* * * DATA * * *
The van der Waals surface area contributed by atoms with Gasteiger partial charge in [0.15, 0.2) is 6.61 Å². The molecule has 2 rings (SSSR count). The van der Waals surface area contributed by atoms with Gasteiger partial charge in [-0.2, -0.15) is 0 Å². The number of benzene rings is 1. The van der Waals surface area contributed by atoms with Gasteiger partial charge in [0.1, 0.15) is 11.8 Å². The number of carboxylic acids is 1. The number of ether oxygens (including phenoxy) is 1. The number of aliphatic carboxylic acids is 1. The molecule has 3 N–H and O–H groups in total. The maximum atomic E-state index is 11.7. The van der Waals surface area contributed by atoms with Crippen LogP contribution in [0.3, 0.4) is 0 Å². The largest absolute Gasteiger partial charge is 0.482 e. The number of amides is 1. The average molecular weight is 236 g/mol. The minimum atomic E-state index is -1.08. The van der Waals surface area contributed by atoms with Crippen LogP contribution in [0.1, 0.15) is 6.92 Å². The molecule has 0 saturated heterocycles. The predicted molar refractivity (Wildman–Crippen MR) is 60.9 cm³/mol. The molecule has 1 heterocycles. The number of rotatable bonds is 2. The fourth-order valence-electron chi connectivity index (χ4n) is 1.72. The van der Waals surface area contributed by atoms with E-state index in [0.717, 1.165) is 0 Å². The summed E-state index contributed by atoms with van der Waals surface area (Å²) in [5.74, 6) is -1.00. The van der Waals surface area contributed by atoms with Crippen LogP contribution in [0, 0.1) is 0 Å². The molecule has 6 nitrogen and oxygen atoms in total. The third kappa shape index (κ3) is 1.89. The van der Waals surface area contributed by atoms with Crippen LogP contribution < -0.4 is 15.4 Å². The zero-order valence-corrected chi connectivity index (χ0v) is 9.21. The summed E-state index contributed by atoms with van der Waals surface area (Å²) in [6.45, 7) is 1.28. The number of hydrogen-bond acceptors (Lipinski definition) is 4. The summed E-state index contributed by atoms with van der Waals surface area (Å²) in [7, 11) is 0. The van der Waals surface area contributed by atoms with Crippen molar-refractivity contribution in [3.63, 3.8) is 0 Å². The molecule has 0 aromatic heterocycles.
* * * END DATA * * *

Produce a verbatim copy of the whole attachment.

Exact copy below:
The van der Waals surface area contributed by atoms with Gasteiger partial charge in [0.15, 0.2) is 6.61 Å². The molecule has 2 rings (SSSR count). The van der Waals surface area contributed by atoms with Gasteiger partial charge in [-0.2, -0.15) is 0 Å². The number of benzene rings is 1. The van der Waals surface area contributed by atoms with Gasteiger partial charge in [0.1, 0.15) is 11.8 Å². The number of carboxylic acids is 1. The number of ether oxygens (including phenoxy) is 1. The number of aliphatic carboxylic acids is 1. The molecule has 3 N–H and O–H groups in total. The maximum atomic E-state index is 11.7. The van der Waals surface area contributed by atoms with Crippen LogP contribution in [0.3, 0.4) is 0 Å². The largest absolute Gasteiger partial charge is 0.482 e. The number of amides is 1. The average molecular weight is 236 g/mol. The minimum atomic E-state index is -1.08. The van der Waals surface area contributed by atoms with Crippen LogP contribution in [0.1, 0.15) is 6.92 Å². The molecule has 0 saturated heterocycles. The predicted molar refractivity (Wildman–Crippen MR) is 60.9 cm³/mol. The molecule has 1 heterocycles. The number of rotatable bonds is 2. The fourth-order valence-electron chi connectivity index (χ4n) is 1.72. The van der Waals surface area contributed by atoms with E-state index in [0.717, 1.165) is 0 Å². The summed E-state index contributed by atoms with van der Waals surface area (Å²) in [5.74, 6) is -1.00. The van der Waals surface area contributed by atoms with Crippen LogP contribution in [0, 0.1) is 0 Å². The molecule has 6 nitrogen and oxygen atoms in total. The third kappa shape index (κ3) is 1.89. The van der Waals surface area contributed by atoms with Crippen LogP contribution < -0.4 is 15.4 Å². The zero-order valence-corrected chi connectivity index (χ0v) is 9.21. The summed E-state index contributed by atoms with van der Waals surface area (Å²) in [6.45, 7) is 1.28. The number of hydrogen-bond acceptors (Lipinski definition) is 4. The summed E-state index contributed by atoms with van der Waals surface area (Å²) in [7, 11) is 0. The van der Waals surface area contributed by atoms with Crippen molar-refractivity contribution in [3.63, 3.8) is 0 Å². The molecule has 0 aromatic heterocycles.